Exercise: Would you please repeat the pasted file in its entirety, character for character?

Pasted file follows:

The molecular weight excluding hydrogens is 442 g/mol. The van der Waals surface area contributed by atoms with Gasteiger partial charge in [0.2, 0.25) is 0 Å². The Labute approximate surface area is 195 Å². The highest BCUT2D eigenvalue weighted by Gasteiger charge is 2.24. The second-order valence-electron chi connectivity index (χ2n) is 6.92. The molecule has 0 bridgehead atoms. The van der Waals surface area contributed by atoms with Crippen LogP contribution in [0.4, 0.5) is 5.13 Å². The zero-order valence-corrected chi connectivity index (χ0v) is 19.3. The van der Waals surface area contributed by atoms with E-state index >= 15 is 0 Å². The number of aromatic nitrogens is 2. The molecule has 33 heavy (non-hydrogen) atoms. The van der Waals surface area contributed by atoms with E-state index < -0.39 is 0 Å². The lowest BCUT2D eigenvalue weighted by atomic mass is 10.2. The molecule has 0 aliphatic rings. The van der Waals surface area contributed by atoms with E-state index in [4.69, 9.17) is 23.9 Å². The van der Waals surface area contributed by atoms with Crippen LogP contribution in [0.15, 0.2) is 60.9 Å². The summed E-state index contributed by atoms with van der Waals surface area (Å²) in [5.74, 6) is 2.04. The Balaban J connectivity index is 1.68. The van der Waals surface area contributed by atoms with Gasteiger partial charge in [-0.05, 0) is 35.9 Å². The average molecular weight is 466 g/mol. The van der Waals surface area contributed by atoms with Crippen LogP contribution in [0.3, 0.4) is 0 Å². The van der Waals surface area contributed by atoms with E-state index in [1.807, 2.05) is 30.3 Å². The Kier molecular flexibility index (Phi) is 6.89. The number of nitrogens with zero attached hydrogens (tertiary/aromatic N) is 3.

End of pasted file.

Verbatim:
The molecular weight excluding hydrogens is 442 g/mol. The van der Waals surface area contributed by atoms with Gasteiger partial charge in [0.2, 0.25) is 0 Å². The Labute approximate surface area is 195 Å². The highest BCUT2D eigenvalue weighted by Gasteiger charge is 2.24. The second-order valence-electron chi connectivity index (χ2n) is 6.92. The molecule has 0 bridgehead atoms. The van der Waals surface area contributed by atoms with Crippen LogP contribution in [0.4, 0.5) is 5.13 Å². The zero-order valence-corrected chi connectivity index (χ0v) is 19.3. The van der Waals surface area contributed by atoms with E-state index >= 15 is 0 Å². The number of aromatic nitrogens is 2. The molecule has 33 heavy (non-hydrogen) atoms. The van der Waals surface area contributed by atoms with E-state index < -0.39 is 0 Å². The lowest BCUT2D eigenvalue weighted by atomic mass is 10.2. The molecule has 0 aliphatic rings. The van der Waals surface area contributed by atoms with E-state index in [4.69, 9.17) is 23.9 Å². The van der Waals surface area contributed by atoms with Crippen LogP contribution in [0.15, 0.2) is 60.9 Å². The summed E-state index contributed by atoms with van der Waals surface area (Å²) in [5.74, 6) is 2.04. The Balaban J connectivity index is 1.68. The van der Waals surface area contributed by atoms with Gasteiger partial charge in [-0.05, 0) is 35.9 Å². The average molecular weight is 466 g/mol. The van der Waals surface area contributed by atoms with Crippen LogP contribution in [0.3, 0.4) is 0 Å². The van der Waals surface area contributed by atoms with E-state index in [1.807, 2.05) is 30.3 Å². The Kier molecular flexibility index (Phi) is 6.89. The number of nitrogens with zero attached hydrogens (tertiary/aromatic N) is 3.